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Discuss how Elizabethan audiences would have reacted to the first Act of Macbeth.

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Discuss how Elizabethan audiences would have reacted to the first Act of Macbeth. Shakespeare wrote Macbeth during an age in which the supernatural was a part of everyday life for the people of England. Prior to the wave of Christianity that swept through England, local chieftains and ordinary citizens had been firm believers in witchcraft, spells and fairies. King James had written books on the subject, giving the subject credibility in the eyes of his people. The idea of demons and witches tempting good people to do bad things was widely accepted, especially since the Bible itself made references to the devil. The introduction of the witches in the very first scene of Macbeth would have created a very intriguing effect and would have been accepted by the audience. Another fact that played an important role in the way Shakespeare's audiences reacted to his plot was the social order and the hierarchy of the spectators who watched his plays. Only three classes existed which were the rich, the merchant middle class and the poor class. Shakespeare's plays were performed at the Globe theatre which acted as a model for other theatres around the country. It is said that the balconies on top were the most expensive seats and these seats were occupied by the rich and noble people at the time. ...read more.


(Act 1 Sc. 1 Ln. 12),The audience are also told that the witches will return, this eccentric way of speaking gets the audience thinking and brings a sense of eagerness to see what happens next. Moreover, this scene would also have reminded them of their own streets, with poor lighting, and the small dark homes they lived in. Similarly the three segments of the audience would have reacted differently to Lady Macbeth's soliloquy. As she finishes reading the letter from her husband, various feelings of greed and temptation enter her mind. She also has feelings of doubt and uncertainty she felt that Macbeth lacked courage and would not commit such an atrocious act, "yet do I fear thy nature, It is too full o'th'milk of human kindness...." (Act 1 Sc. 5 Ln. 15). She then calls upon evil to remove her femininity from her. The intensity of this speech must have given all three segments of the audience a sense of trepidation and for some an enormous sense of rage and disgust. "The raven himself is hoarse..." (Act 1 Sc 5 Ln. 7),She uses raven which is recognized as an evil bird. "unsex me here..."(Act 1 Sc.5 Ln.9), She wanted all the characteristics a woman had to have in those days, removed from her. ...read more.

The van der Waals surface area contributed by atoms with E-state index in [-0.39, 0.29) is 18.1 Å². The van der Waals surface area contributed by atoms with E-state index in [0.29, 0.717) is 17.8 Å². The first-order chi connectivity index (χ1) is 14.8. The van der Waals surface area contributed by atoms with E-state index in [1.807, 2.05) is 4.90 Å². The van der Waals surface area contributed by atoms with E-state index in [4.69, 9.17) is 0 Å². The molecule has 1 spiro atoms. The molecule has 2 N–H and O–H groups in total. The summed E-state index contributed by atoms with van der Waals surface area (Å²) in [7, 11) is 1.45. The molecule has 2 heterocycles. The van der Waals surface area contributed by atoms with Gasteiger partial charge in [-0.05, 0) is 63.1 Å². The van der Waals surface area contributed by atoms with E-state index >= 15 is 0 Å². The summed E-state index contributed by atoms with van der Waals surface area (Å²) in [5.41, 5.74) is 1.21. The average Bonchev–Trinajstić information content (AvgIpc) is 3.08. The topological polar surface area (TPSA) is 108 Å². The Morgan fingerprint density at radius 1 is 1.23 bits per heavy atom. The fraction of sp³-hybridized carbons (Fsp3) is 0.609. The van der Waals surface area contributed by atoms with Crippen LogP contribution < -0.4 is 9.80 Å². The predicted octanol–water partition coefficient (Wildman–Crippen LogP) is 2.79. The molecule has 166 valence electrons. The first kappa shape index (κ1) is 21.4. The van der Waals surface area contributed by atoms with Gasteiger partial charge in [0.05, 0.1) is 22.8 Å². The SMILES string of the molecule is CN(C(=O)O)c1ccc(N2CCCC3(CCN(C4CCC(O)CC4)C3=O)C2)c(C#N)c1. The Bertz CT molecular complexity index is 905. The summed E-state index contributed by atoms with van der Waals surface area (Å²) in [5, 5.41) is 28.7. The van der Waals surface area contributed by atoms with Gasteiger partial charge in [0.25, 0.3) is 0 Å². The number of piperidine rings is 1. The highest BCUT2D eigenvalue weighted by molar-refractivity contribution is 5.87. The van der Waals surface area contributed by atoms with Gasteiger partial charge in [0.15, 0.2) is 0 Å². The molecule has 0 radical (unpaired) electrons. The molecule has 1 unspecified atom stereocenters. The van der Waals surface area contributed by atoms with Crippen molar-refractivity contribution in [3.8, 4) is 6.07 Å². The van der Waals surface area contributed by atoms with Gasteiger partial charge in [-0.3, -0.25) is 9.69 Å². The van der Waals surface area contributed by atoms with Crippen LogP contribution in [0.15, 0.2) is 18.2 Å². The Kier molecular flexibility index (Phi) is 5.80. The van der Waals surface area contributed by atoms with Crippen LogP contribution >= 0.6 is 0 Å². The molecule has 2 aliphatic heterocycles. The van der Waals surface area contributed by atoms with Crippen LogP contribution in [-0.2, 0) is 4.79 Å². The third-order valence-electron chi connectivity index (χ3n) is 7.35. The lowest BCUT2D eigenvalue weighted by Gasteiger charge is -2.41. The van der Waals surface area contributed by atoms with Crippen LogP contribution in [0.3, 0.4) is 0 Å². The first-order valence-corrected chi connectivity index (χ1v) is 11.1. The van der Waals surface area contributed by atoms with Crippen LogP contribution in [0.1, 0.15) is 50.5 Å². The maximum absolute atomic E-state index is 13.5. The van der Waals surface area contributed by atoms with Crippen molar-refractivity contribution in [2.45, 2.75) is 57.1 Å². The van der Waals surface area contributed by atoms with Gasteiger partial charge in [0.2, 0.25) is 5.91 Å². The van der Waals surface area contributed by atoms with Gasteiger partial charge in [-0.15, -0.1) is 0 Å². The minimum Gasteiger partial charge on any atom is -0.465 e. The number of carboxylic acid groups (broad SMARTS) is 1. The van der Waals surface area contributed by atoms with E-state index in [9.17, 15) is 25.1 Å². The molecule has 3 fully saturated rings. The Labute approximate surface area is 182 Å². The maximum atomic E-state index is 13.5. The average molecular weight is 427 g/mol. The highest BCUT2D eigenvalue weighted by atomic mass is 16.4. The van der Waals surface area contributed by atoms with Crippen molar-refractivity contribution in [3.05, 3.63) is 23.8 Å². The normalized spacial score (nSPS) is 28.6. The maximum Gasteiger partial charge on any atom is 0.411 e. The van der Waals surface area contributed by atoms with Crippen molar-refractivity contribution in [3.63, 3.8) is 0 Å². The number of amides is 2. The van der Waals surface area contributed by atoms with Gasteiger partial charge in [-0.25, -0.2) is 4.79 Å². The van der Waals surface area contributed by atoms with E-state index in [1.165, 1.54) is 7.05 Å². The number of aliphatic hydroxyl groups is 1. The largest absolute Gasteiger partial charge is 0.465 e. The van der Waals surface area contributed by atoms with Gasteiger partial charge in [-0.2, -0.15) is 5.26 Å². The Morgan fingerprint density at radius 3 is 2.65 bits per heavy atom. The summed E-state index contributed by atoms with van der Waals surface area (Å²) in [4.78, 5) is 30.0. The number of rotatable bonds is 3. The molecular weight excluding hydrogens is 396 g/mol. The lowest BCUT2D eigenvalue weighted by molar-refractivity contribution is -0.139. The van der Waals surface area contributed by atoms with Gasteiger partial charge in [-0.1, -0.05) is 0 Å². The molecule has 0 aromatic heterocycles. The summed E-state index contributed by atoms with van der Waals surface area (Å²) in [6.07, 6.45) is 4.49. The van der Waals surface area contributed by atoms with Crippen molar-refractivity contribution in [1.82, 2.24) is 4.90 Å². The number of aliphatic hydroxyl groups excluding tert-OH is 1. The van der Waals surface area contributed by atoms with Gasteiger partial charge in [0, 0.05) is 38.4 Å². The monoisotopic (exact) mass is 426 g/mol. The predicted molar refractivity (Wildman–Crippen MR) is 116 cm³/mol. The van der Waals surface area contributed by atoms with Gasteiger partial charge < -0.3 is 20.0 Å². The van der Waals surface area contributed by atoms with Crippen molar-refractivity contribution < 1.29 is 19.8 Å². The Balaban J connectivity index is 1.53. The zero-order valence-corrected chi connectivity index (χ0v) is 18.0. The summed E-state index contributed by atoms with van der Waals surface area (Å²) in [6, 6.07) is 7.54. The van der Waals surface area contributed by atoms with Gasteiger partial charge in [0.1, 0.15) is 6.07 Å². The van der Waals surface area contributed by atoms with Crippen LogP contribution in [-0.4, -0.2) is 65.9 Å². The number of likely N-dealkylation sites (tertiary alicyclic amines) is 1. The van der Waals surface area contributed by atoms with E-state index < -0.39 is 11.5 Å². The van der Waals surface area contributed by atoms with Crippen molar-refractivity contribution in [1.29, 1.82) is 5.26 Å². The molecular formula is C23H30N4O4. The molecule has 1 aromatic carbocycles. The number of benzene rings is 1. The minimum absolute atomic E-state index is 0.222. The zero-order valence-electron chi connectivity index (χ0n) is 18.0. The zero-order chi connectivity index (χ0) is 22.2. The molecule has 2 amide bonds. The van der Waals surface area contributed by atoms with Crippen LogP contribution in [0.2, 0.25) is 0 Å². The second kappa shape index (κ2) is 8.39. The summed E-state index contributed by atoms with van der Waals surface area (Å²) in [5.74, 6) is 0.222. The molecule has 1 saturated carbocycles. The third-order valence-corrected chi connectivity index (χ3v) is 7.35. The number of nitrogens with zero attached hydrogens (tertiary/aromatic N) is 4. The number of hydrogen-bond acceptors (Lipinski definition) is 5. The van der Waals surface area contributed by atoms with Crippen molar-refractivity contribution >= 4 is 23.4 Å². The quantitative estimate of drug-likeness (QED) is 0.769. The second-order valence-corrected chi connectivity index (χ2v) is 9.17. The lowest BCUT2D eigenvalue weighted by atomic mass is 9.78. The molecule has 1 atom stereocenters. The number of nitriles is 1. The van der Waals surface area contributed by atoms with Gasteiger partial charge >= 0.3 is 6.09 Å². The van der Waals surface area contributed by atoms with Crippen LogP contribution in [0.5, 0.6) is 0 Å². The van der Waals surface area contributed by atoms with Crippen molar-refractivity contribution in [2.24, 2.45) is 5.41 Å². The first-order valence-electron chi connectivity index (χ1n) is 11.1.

"So clear in his great office, that his virtues will plead like angels, trumpet - tongued against the deep damnation of his taking off."(Act 1 Sc. 7 Ln.20), In those days people were firm believers in the 'divine right of kings'. It was a belief that said that only God could choose the king and nobody else. Macbeth never refers to the crime he is about to commit as murder. He alters the word by using various less dissonant synonyms like "assassination", "surcease", "bear the knife" and "taking off". The educated audiences would have recognized the speech and reacted accordingly to the significance of the lines and Macbeth's guilt overcoming him. In my opinion, it is very likely that the middle and lower classes would soon have got bored due to the length of this speech, which does not have much excitement and horror as the soliloquy of Lady Macbeth. No matter which category the audience belonged, the use of magic and supernatural features on stage would have been a thrilling source of entertainment! The witches, thunder and lightening and murder would have delighted Shakespeare's audiences as much as today's ideas of aliens existing and high-tech special effects thrill us! In conclusion, it can be said that the Shakespearean audience cannot be classified as of one type only. Social backgrounds, levels of education and religious elements all played a role in the way each spectator reacted to Macbeth and his actions. ...read more.

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